SSLSocket in non-blocking mode

I’ve had a little trouble getting SSLSocket to behave as I want it to.
It’s #pending method returns 0 until I call #sysread(1)… which throws
EOFError if there is nothing to read, or 1 byte after some bytes have
become available.

I suspect that the implementation does not fill its internal buffer with
raw bytes to decrypt to its output buffer until #sysread is called on an
empty output buffer. Given that the SSLSocket class almost certainly
would not be implementing its own thread to do this automatically, that
seems reasonable.

But my solution seems a bit “hackish”, and I would appreciate if someone
knows a better way to do this?

(Maybe IO:select on the tcp socket to see if it has bytes ready, then
call #sysread)

Following is a simplified code snippet that shows essentially what I’m

class SslSocketServer
def initialize(port, hostname, cert_fname, key_fname)
@socket_server =, SOCK_STREAM, 0)
sockaddr = Socket.sockaddr_in(port, hostname)
@ssl_context =
cert_file =
key_file =
@ssl_context.cert =
@ssl_context.key =

def accept
ssl = nil
sock, addr = @socket_server.accept
sslsock =, @ssl_context)
sslsock.sync_close = true
ssl =, sslsock, addr)
rescue SSLError => ex
raise ex
rescue IO::WaitReadable
rescue Errno::EINTR => e
STDERR.puts("#{e.class}: #{e.to_s}")

class SslConnection
def initialize(sock, sslsock, addr)
@sock = sock
@sslsock = sslsock
@addr = addr

def recvfrom_nonblock(size)
available = @sslsock.pending
if available == 0
byte = @sslsock.sysread(1)
[byte, @addr]
rescue EOFError
raise SslNotEnoughPending, “EOFError”
size = available if available < size
[@sslsock.sysread(size), @addr]

def close

def write(bytes)

Then I read from the SslConnection as if it were a socket returned from
Socket#accept, using the rcvfrom_nonblock and write methods only.

I’ve done some more work on this since posting, and tested out an idea I
hinted at in my previous post:
I check the underlying tcpsocket (@sock in my code) using
(Actually I call select passing it an array of the currently connected
tcp sockets, and if there are any bytes waiting, then if I call sysread
on the SSLSocket, it will fill its input buffer from the tcpsocket,
decrypt them, and return them.
So I guess I answered my own question.

Also, it seems logical to me now that #pending will actually only tell
me how many bytes are remaining in the output buffer of the SLSocket,
because the SSLSocket won’t read from the tcpsocket unless its buffer is
-empty-. I.e. when #pending is returning zero :slight_smile:
So I have to be optimistic, read one byte (only when I know, from the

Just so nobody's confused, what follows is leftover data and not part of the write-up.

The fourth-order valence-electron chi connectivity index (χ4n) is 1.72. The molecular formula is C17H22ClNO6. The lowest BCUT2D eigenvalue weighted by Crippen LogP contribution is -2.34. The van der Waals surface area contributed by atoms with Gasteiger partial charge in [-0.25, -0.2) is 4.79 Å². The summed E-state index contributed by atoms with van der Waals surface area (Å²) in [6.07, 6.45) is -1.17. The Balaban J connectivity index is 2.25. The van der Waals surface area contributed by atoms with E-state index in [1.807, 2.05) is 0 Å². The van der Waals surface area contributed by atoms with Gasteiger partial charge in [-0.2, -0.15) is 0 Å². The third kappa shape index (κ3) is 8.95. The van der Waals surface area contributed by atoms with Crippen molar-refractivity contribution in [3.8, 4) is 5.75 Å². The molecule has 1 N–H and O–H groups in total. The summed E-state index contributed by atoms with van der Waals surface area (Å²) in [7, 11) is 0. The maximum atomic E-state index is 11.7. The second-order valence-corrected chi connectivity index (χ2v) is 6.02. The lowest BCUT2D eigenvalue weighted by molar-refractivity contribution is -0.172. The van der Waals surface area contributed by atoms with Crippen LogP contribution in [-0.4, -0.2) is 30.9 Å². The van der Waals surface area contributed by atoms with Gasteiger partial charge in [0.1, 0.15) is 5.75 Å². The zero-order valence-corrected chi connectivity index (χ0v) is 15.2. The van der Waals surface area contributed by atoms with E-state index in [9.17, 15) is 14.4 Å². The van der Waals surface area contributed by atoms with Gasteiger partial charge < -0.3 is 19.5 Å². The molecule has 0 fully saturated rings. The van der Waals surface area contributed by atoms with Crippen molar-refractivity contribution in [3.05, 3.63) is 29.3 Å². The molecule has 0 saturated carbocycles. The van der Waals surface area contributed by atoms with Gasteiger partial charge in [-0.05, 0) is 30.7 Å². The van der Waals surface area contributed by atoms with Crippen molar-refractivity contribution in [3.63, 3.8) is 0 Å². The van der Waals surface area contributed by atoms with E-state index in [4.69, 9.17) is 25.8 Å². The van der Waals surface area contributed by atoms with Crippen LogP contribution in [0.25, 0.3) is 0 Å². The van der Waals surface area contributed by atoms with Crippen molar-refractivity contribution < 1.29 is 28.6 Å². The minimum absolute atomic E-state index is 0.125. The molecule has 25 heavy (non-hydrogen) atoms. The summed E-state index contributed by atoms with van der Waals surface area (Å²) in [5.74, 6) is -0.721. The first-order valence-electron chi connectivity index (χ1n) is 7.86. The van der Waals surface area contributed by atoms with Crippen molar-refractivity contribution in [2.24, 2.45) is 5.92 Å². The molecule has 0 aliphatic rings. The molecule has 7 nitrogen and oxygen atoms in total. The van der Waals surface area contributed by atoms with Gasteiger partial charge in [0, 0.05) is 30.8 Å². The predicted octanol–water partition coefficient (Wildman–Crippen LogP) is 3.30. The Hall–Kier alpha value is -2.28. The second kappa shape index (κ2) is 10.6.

call to, that there are bytes ready for it to process)…
which will trigger it to read from the TCPSocket, and decrypt it, and
fill its output buffer, and then #pending will be non zero.

I’m making assumptions here, and would be grateful if someone can
provide an authoritative answer.

Are you not aware OpenSSL::SSL::SSLSocket has a #read_nonblock method?

Not according to this documentation:

… but according to irb, yes! Thanks

irb(main):015:0> sslsock.methods
=> [:io, :context, :hostname, :hostname=, :sync_close, :sync_close=,
:to_io, :connect, :connect_nonblock, :accept, :accept_nonblock,
:sysread, :syswrite, :sysclose, :cert, :peer_cert, :peer_cert_chain,
:cipher, :state, :pending, :session_reused?, :session=, :verify_result,
:client_ca, :post_connection_check, :session, :addr, :peeraddr,
:setsockopt, :getsockopt, :fcntl, :closed?, :do_not_reverse_lookup=,
:sync, :sync=, :read, :readpartial, :read_nonblock, :gets, :each,
:each_line, :readlines, :readline, :getc, :each_byte, :readchar,
:ungetc, :eof?, :eof, :write, :write_nonblock, :<<, :puts, :print,
:printf, :flush, :close, :to_a, :entries, :sort, :sort_by, :grep,
:count, :find, :detect, :find_index, :find_all, :select, :reject,
:collect, :map, :flat_map, :collect_concat, :inject, :reduce,
:partition, :group_by, :first, :all?, :any?, :one?, :none?, :min, :max,
:minmax, :min_by, :max_by, :minmax_by, :member?, :include?,
:each_with_index, :reverse_each, :each_entry, :each_slice, :each_cons,
:each_with_object, :zip, :take, :take_while, :drop, :drop_while, :cycle,
:chunk, :slice_before, :nil?, :===, :=~, :!~, :eql?, :hash, :<=>,
:class, :singleton_class, :clone, :dup, :initialize_dup,
:initialize_clone, :taint, :tainted?, :untaint, :untrust, :untrusted?,
:trust, :freeze, :frozen?, :to_s, :inspect, :methods,
:singleton_methods, :protected_methods, :private_methods,
:public_methods, :instance_variables, :instance_variable_get,
:instance_variable_set, :instance_variable_defined?, :instance_of?,
:kind_of?, :is_a?, :tap, :send, :public_send, :respond_to?,
:respond_to_missing?, :extend, :display, :method, :public_method,
:define_singleton_method, :object_id, :to_enum, :enum_for, :==, :equal?,
:!, :!=, :instance_eval, :instance_exec, :send, :id]

Weird, they seem to be “documented” here instead. Seems bad: